Let’s not sugarcoat things; money is stressful, whether you have it, and have greater responsibilities that come along with it, or if you’re like most of us, you are not sitting on piles of cash and worry about making ends meet every month. Studies have shown that most Americans actually live paycheck to paycheck, so in order to break the norm and have a little cushion to sit on, it is time to make some changes. That does not mean you are doing anything wrong when it comes to paying bills or your credit score, but there are plenty of ways you can review your financial situation and make a few tweaks to maximize not only the present, but the future in your retirement years.
Time for Some Spring Cleaning
While you are finally able to open the windows to get some fresh air flowing through your house after a long winter, you start a throughout clean from top to bottom. The same can be said about your finances. While you may not have to physically have to throw anything away, unless your file cabinet is in need of an update, now would also be a good time to know where you stand in every account, giving a detailed look at current balances (saved and owed), and where you stand on your financial goals so you know where to make changes. It is good to review your goals and where you stand every so often so you are not treading water so to speak.
Take Another Stab at a Budget
Now if your New Year’s resolution was to have a budget and you have already failed, you are not alone. It’s tough to hold down a successful budget. It is so tough in fact that most of the American population actually do not follow a budget. That is including those that have tried and failed, or never even bothered. In order to put any sort of spending limit on your finances and have it nailed down to exactly where your money is going, it is good to have a budget instead of a spending free for all. The goal is to have more coming in, instead of going out, so the only way to do that is to reduce unnecessary spending.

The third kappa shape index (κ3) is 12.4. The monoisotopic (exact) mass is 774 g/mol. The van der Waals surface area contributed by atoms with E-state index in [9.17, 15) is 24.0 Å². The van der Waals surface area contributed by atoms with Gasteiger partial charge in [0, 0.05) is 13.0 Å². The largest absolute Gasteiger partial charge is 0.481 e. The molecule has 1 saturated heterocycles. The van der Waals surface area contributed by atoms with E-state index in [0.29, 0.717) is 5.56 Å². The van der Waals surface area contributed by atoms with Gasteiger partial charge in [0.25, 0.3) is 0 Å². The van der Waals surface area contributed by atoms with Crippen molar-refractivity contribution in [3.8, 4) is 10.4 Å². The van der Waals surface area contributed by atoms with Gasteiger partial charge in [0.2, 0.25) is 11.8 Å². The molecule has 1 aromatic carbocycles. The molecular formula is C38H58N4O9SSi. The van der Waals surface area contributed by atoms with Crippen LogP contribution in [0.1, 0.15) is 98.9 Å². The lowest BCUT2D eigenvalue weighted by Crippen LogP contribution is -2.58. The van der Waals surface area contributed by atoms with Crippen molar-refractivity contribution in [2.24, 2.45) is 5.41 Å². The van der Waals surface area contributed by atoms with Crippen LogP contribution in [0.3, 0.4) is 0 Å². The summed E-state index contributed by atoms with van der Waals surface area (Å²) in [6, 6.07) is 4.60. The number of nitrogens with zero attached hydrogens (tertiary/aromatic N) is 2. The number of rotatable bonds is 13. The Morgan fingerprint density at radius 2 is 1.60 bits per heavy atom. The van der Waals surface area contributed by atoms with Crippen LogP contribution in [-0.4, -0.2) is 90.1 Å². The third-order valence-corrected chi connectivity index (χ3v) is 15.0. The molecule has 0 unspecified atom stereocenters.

Review Last Month’s Credit Card Statement
Speaking of spending, how is that going? If you can limit your purchases to a single card, it can be easier to track all of your spending in a month so you can see the necessary versus unnecessary charges. Now I’m not saying that you can never have fun; life experiences are important don’t get me wrong. I would never suggest missing out on anything, but if you can say a few bucks by not going out to eat every other day, that will add up so you can go see that concert or take that vacation in the summer. It’s not that you have to save every dollar, just have to be smart about purchases, so try and circle those purchases that could have been avoided and see how much that adds up to last month.
Are you Contributing Enough for Retirement?
Here is where it definitely gets tricky. I can probably answer this for you; no, you are not contributing enough for retirement. For you to fully enjoy your golden years without having to work and rely on Social Security that not only does not pay much, but may not even be there by the time we retire, you need to save a ton, and the longer you wait, the less it will compound build that balance. If your company offers matching 401(k), you should at least start there so you do not lose out on any free money, but beyond that, an IRA or even maxing out 401(k) should be the goal. I understand that can be difficult if you are even trying to get through today’s expenses, but starting small and building up gradually each year will help you to feel less of the hurt of not seeing your money now.
What if an Emergency Comes Up?
You hear the debate constantly about how much you should have in your emergency fund, if any. Well, think about if you had to fix your car for a thousand dollars, buy a new refrigerator for the same, or even worse, lose your job, how much would you need to not put it on a credit card so that you do not have to worry about paying it back. Usually it is recommended to have between three to six months’ worth of expenses on hand just in case.